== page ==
Odontogenic gene expression profile of human dental pulp-derived cells under high glucose influence: a microarray analysis


  • Sivaporn Horsophonphong Mahidol University, Faculty of Dentistry, Department of Oral Biology
  • Hathaitip Sritanaudomchai Mahidol University, Faculty of Dentistry, Department of Oral Biology http://orcid.org/0000-0001-6171-3918
  • Siriruk Nakornchai Mahidol University, Faculty of Dentistry, Department of Pediatric Dentistry
  • Nakarin Kitkumthorn Mahidol University, Faculty of Dentistry, Department of Oral Biology
  • Rudee Surarit Mahidol University, Faculty of Dentistry, Department of Oral Biology http://orcid.org/0000-0003-2984-1279




Microarray analysis, Human dental pulp- derived cell, Mineralization, High glucose, Hyperglycemia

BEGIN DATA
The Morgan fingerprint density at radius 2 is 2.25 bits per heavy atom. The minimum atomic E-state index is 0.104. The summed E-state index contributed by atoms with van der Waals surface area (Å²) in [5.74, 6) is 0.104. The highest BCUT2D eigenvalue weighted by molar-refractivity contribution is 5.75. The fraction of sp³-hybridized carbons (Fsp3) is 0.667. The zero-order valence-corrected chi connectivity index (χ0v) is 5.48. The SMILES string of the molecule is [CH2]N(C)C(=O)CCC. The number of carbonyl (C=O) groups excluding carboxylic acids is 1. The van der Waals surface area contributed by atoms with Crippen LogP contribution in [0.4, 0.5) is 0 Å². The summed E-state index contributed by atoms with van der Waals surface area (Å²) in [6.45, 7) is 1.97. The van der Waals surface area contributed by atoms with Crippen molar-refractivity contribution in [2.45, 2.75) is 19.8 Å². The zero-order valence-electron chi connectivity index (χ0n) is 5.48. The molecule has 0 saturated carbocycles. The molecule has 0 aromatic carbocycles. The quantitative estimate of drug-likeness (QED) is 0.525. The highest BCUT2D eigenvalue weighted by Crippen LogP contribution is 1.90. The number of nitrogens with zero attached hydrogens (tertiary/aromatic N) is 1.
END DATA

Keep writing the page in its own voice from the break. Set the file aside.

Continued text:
Hyperglycemia, a major characteristic of diabetes, is considered to play a vital role in diabetic complications. High glucose levels have been found to inhibit the mineralization of dental pulp cells. However, gene expression associated with this phenomenon has not yet been reported. This is important for future dental therapeutic application. Objective: Our study aimed to investigate the effect of high glucose levels on mineralization of human dental pulp-derived cells (hDPCs) and identify the genes involved. Methodology: hDPCs were cultured in mineralizing medium containing 25 or 5.5 mM D-glucose. On days 1 and 14, RNA was extracted and expression microarray performed. Then, differentially expressed genes (DEGs) were selected for further validation using the reverse transcription quantitative polymerase chain reaction (RT-qPCR) method. Cells were fixed and stained with alizarin red on day 21 to detect the formation of mineralized nodules, which was further quantified by acetic acid extraction. Results: Comparisons between high-glucose and low-glucose conditions showed that on day 1, there were 72 significantly up-regulated and 75 down-regulated genes in the high-glucose condition. Moreover, 115 significantly up- and 292 down-regulated genes were identified in the high-glucose condition on day 14. DEGs were enriched in different GO terms and pathways, such as biological and cellular processes, metabolic pathways, cytokine–cytokine receptor interaction and AGE-RAGE signaling pathways. RT-qPCR results confirmed the significant expression of pyruvate dehydrogenase kinase 3 (PDK3), cyclin-dependent kinase 8 (CDK8), activating transcription factor 3 (ATF3), fibulin-7 (Fbln-7), hyaluronan synthase 1 (HAS1), interleukin 4 receptor (IL-4R) and apolipoprotein C1 (ApoC1). Conclusions: The high-glucose condition significantly inhibited the mineralization of hDPCs. DEGs were identified, and interestingly, HAS1 and Fbln-7 genes may be involved in the glucose inhibitory effect on hDPC mineralization.


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